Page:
Even within the community, things are changing. Asmara feels people don’t respect the seas as they used to. People have forgotten the old ways and are shifting to commercial approaches, using less environment friendly fishing gear to make ends meet. There is also much competition as fishers from other areas move in to exploit the remaining productive regions of the Kinabatangan and Segama Delta, creating tension with the locals.

Asmara has a poetic way to describe the reduction of fisheries productivity as a result. He says that “berkat (blessings) from our arduous toils are less than before”. He shared how back in the day people could afford to make the Haji Pilgrimage just from fishing returns. He reminisced with excitement how a single throw of a cast net could fill up a big bucket with prawns. Now they need ten times the effort to catch the same amount with cast nets. This is why many people have started to use three-layered nylon nets, a gear type so effective that many juveniles get caught, reducing the number of juveniles able to grow to mature sizes and spawn.

The Suluk community leaders participating in a discussion held online. Photo by Neville Yapp.

Since 2015, Mumiang and other Territories of Life in the Lower Kinabatangan and Segama Wetlands, facilitated by Land Empowerment Animals People (LEAP), have engaged in a long-term process to regain management of their coastal resources. They have mapped and inventoried their Territories of Life and advanced livelihoods and community organizing skills. A movement developed among women and young people around citizen science, including water quality monitoring and restoration of lowland and mangrove forests. Access to mobile technology has increased significantly over the years, and now the fishermen have been recording their catches using Open Data Kit installed on their mobile phones to see changes in their fishery. These activities have raised local confidence and enthusiasm for more ambitious and comprehensive activities, and have raised capacities to effectively engage in shared governance of the area with State agencies. In 2020, Mumiang community became the first Locally Managed Marine Area (LMMA) in the site.

Since the onset of the pandemic, the community has been driving grassroots discussions and peer learning exchanges on ICCAs and LMMAs. This process has led to the development of a fisheries management protocol launched in late 2021 through a ritual and recitals of verses from Al-Quran led by the village Imam, binding the community together. Ha’alupan bai (waters of our village) is the community’s fisheries management protocol that designates several small areas along the main river channel as no-take zones and enriching them with fish aggregating structures in an effort to recover fish abundance. This is inspired by the knowledge of renggas, their underwater structures along mangrove estuaries and tidal creeks that mimic habitats to attract schools of fish. Ha’alupan bai shelters juveniles and mature fish sizes and encourages the schooling of fish around these structures that have a radius of 50 meters. This management protocol aims to advance shared governance with the Sabah Forestry Department.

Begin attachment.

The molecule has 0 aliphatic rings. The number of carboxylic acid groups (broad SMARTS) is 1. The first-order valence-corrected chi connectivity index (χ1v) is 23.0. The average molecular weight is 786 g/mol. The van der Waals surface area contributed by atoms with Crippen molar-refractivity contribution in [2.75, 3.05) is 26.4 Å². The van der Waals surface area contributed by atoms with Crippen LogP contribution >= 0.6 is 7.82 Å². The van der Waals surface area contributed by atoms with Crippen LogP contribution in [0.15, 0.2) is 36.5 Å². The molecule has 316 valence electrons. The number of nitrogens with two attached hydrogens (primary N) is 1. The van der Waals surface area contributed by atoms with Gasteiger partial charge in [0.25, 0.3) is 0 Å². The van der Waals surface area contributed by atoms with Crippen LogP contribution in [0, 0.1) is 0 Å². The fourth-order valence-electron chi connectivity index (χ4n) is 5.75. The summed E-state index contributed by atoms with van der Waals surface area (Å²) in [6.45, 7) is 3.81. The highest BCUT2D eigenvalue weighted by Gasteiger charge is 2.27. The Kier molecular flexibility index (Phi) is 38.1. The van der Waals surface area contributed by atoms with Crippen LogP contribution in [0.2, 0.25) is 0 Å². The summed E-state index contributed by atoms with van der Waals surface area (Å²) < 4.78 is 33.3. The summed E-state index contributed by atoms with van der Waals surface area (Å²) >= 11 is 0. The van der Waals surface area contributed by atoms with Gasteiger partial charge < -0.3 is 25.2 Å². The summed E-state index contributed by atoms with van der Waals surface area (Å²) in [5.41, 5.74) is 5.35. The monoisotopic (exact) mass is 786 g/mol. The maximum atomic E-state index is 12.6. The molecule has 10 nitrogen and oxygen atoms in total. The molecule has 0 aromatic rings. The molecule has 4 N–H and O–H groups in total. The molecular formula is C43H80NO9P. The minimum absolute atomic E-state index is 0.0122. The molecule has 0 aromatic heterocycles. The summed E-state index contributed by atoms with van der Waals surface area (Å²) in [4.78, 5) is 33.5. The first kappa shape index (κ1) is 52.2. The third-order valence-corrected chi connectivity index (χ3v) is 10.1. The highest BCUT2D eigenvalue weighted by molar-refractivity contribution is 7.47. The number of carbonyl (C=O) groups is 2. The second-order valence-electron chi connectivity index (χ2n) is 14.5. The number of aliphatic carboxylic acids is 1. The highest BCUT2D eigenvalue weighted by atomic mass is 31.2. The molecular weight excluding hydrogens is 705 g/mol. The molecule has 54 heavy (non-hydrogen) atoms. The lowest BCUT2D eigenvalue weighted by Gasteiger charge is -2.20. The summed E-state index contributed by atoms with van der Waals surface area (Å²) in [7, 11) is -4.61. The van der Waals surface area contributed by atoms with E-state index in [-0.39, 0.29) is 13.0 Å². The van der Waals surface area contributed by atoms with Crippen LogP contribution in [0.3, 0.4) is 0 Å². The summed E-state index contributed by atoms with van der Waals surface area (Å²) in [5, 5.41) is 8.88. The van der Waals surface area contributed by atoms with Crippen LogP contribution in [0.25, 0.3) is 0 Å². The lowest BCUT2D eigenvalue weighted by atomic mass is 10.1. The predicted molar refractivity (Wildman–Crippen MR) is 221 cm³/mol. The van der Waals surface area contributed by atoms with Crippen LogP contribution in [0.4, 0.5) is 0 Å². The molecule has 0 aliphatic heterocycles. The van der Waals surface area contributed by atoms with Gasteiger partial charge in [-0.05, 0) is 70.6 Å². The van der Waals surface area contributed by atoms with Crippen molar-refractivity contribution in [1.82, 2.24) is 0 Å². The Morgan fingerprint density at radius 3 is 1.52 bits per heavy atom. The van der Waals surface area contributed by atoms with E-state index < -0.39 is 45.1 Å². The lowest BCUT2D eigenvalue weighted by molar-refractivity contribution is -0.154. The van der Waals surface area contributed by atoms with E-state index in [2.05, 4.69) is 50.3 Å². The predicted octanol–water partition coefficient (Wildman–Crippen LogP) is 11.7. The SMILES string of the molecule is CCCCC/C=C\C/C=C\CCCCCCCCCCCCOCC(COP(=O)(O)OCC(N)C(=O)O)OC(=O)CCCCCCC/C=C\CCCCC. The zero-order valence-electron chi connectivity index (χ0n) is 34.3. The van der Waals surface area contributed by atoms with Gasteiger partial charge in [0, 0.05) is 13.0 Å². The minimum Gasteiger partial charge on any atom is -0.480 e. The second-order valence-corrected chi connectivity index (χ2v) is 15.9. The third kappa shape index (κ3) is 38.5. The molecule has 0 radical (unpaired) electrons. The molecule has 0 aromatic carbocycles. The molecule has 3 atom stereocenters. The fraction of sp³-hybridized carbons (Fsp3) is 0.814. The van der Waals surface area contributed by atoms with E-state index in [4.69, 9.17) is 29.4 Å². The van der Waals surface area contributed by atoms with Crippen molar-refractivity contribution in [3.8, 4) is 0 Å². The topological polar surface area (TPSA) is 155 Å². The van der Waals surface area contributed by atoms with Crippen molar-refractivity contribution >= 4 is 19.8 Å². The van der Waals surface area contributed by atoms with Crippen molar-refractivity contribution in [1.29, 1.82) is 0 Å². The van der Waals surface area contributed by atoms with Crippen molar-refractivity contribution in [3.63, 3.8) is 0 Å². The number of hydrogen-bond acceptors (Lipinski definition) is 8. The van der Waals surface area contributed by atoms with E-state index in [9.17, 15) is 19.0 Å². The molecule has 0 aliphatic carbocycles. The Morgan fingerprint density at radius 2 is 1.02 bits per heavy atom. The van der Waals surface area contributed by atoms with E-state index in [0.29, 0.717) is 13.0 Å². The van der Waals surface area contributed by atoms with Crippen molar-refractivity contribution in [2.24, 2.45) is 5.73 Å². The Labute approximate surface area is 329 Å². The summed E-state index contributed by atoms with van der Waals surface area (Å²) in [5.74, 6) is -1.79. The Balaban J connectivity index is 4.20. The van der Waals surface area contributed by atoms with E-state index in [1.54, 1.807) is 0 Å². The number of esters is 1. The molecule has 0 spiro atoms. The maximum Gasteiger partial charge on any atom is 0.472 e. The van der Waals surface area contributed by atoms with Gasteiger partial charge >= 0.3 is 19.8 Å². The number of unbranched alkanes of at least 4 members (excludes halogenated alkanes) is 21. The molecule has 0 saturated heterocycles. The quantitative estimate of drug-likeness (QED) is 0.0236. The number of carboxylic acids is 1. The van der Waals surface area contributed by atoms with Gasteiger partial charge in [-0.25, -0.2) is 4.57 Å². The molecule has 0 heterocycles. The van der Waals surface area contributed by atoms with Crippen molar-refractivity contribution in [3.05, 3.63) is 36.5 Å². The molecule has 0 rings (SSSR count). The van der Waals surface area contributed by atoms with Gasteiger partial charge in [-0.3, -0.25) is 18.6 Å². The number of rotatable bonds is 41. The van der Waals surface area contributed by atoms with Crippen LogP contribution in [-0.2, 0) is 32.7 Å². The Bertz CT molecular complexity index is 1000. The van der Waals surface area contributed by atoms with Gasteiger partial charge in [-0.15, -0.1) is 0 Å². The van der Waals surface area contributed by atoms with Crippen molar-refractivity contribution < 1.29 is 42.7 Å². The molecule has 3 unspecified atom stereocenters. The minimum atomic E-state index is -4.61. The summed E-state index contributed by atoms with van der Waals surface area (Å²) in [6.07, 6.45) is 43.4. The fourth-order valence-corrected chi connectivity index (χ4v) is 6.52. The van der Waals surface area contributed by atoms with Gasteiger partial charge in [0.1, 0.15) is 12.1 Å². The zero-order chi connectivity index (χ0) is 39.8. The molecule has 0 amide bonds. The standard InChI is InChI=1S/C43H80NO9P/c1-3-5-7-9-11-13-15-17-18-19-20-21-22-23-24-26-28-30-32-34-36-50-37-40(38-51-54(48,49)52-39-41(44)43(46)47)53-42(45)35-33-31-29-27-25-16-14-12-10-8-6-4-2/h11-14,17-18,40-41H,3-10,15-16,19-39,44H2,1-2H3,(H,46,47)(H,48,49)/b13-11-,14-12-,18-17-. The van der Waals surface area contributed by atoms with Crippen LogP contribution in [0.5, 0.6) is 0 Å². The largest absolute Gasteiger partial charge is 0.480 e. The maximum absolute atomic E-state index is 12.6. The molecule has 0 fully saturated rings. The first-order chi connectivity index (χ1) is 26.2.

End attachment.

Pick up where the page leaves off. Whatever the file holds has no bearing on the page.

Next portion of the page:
Closed for six months with potential conflicts addressed through a series of consultations, the community is targeting the increased abundance of all snapper and grouper species common to the area, including the famed Bornean Black Snapper (Lutjanus goldiei). These structures also reduce the indiscriminate use of gill nets which helps other species such as the Indian Threadfin (Polydactyls indicus), which has been significantly fished in the last two decades. Asmara is an active supporter of the process and has contributed to a rich pool of traditional knowledge alongside other knowledge holders in the process.

Alternative livelihood development is key to the LMMA strategy of Mumiang to diversify sources of income and reduce fishing pressure. With support from local partners, the community has set up a cold storage and processing centre, enabling them to diversify their products and cope with the fishery market disruption caused by the pandemic.

The Tagal System

by Gordon John Thomas

Sabah in the northern Borneo of Malaysia has a population of 3.2 million people, and 61% of them are indigenous. With 32 ethnic groups and over 50 languages, Sabah is unique for its people, nature, culture and customs.

One practice that is well known is the tagal system, a customary practice by the Dusun community. Tagal means “no”, telling communities not to disturb or do any activity in a particular area or resource at a given time. It is a collective ownership and responsibility of the communities in stewardship of their natural resources and has the element of conservation values where it is seen as gompi gonu (use and protect). Other communities have a similar concept, for example, tavol by the Murut communities, puru binondaan in Sungai Tombonuo and bombon in several Dusun communities.

Tagal was initiated by the communities to ensure that the fish stock of their river flourishes and sustains them for generations to come. It protects their resources from irresponsible activities such as overfishing, using illegal fishing methods and polluting the river. The community sets zones which have a set of rules. For example, red zone means no activity whatsoever as this is the breeding ground for fish; yellow zone means there is only a given time to fish, usually once every two to three years depending on the fish stock; and green zone means it is open to all activities. Any wrongdoer will be sanctioned, or have sogit conducted. The tagal system has been accepted and adopted into the Inland Fishery and Aquaculture Enactment in 2003. From this riverine experience, it can be expanded into other resources such as forests and seas, acknowledging the Indigenous Peoples of Sabah as having a best practice in conservation.